Pesticides disrupt our hormones for generations

Pesticides disrupt our hormones for generations – even women whose grandmothers were exposed to the chemical have higher risks of obesity and breast cancer, scientists say

Julia Naftulin                      April 19, 2021
DDT spray toxic chemicals
An aerosol can, loaded with DDT, Dichloro-diphenyl-trichloroethane, is used here against flies. (AP Photo) AP

  • A new study found women whose grandmothers had DDT exposure are more likely to be obese and have early periods.
  • DDT was a widely used insecticide that’s been banned in the US since 1972.
  • Early onset periods are a risk factor for breast cancer and heart conditions.

There’s evidence that DDT, a pesticide previously used to kill insects like mosquitoes, is still wreaking havoc on human health four decades since the government banned it.

In 1972, Congress banned DDT, or dichlorodiphenyltrichloroethane. Since then, evidence has emerged – first in wildlife and then in humans – that the pesticide left an enduring mark on health.

According to a study published April 14 in the journal Cancer Epidemiology, Biomarkers & Prevention, the granddaughters of people who were exposed to DDT while pregnant are more likely to be obese, have early-onset periods, breast cancer, high blood pressure, and diabetes.

To study the effects of DDT, researchers at UC Davis and the Public Health Institute in Oakland used archived blood samples from 15,000 women who were pregnant when DDT was still used. The researchers then worked with these women’s daughters and granddaughters, collecting their blood samples to see how DDT impacted them before they were born.

Researchers found that women in their 20s and 30s with grandmothers who were exposed to DDT are between two and three times more likely to be obese and two times more likely to have their periods start earlier than usual – around the age of 11.

Early-onset menstruation can lead to other health conditions later in life, like breast cancer, high blood pressure, and diabetes, according to the study authors.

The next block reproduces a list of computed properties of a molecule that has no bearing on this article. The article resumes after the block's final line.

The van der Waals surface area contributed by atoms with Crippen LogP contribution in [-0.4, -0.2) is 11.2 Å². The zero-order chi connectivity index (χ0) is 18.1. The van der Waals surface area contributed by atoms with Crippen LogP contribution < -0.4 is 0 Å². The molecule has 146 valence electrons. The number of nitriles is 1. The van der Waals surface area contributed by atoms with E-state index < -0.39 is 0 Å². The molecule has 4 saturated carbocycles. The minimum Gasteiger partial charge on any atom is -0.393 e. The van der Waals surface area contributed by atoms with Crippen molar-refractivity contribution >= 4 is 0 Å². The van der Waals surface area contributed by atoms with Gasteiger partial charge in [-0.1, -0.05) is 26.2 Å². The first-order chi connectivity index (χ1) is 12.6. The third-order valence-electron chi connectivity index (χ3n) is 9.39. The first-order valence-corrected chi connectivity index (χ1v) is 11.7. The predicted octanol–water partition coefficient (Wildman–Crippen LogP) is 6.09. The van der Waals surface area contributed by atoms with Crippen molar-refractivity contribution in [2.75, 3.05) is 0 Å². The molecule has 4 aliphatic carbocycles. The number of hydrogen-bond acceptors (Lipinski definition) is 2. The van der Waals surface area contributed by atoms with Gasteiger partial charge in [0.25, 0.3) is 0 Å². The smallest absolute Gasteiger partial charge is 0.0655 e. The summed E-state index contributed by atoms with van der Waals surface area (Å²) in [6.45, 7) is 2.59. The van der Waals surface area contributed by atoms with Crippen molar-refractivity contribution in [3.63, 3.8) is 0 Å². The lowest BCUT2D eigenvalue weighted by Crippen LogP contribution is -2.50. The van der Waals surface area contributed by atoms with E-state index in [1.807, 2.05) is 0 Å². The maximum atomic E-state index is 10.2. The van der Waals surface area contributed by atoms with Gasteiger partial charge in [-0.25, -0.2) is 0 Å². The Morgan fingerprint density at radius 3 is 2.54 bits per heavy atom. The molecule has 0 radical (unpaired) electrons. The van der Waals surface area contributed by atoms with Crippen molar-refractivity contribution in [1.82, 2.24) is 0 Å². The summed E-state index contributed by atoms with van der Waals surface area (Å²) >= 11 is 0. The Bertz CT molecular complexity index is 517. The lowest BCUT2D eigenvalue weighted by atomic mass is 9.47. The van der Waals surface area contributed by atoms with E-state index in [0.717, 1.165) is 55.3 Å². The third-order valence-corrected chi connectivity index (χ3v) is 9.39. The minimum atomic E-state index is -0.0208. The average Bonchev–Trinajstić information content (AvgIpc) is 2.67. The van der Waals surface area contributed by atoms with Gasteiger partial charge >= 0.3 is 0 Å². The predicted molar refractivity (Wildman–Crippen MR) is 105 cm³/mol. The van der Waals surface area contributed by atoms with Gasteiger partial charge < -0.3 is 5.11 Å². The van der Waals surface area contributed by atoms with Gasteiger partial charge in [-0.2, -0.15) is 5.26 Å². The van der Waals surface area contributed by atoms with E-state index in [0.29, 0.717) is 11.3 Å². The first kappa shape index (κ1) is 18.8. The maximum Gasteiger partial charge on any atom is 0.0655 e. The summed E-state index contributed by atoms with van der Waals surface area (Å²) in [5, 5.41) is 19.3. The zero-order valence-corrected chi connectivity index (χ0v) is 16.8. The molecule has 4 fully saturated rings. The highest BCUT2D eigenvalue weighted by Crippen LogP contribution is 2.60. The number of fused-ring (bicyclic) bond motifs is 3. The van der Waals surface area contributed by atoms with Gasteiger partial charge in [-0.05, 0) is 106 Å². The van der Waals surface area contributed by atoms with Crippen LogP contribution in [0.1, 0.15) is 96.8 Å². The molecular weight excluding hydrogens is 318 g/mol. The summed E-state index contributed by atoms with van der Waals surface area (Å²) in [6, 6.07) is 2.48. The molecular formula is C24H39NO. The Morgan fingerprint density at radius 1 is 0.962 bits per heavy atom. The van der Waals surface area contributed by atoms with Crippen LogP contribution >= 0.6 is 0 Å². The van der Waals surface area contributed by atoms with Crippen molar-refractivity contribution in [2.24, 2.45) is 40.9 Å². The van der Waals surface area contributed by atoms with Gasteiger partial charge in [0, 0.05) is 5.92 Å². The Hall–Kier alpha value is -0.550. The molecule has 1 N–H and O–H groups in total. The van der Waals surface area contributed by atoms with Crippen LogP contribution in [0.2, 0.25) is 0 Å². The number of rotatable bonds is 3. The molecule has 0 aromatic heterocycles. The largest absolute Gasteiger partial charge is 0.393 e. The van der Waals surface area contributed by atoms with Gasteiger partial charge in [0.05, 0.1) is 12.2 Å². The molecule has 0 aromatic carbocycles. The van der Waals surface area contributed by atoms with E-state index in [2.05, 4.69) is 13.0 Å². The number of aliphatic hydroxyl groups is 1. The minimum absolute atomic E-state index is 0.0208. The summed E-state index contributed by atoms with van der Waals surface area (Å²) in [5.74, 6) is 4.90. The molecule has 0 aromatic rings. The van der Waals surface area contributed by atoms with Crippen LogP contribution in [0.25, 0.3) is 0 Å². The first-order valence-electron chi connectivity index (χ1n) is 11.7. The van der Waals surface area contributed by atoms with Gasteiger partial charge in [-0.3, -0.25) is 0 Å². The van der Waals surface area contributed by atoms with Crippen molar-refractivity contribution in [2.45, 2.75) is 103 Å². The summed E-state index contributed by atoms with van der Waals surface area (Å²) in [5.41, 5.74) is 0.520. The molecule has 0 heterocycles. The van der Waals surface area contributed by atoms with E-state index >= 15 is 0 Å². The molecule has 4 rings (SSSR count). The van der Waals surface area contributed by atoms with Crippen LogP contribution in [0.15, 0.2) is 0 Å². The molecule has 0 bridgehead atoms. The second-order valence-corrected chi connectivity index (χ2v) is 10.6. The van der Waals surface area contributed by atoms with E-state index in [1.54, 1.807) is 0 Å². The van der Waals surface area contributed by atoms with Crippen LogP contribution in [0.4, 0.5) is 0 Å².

“Even though we banned that stuff more than 40 years ago, people now walking the Earth – the granddaughters of those who were pregnant – were exposed,” Barbara Cohn told the LA Times. Cohn is director of the Public Health Institute’s Child Health and Development Studies, the institution that researched the 15,000 women who gave blood samples decades ago.

‘Forever chemicals’ are ruining reproductive abilities and overall health

This isn’t the first study to find chemicals’ lasting impact on human health.

An October 2007 study in the journal Environmental Health Perspectives found the daughters of pregnant women exposed to DDT were more likely to develop breast cancer. The researchers of the study also found children who had DDT exposure were five times more likely to develop breast cancer.

In addition to DDT, chemicals in plastics like water bottles are altering human reproductive abilities, Insider previously reported.

“It’s the full meaning of what a ‘forever chemical’ is – in some ways, that makes every chemical potentially ‘forever’ if it has the potential to do this,” Cohn told the LA Times.

Author: John Hanno

Born and raised in Chicago, Illinois. Bogan High School. Worked in Alaska after the earthquake. Joined U.S. Army at 17. Sergeant, B Battery, 3rd Battalion, 84th Artillery, 7th Army. Member of 12 different unions, including 4 different locals of the I.B.E.W. Worked for fortune 50, 100 and 200 companies as an industrial electrician, electrical/electronic technician.

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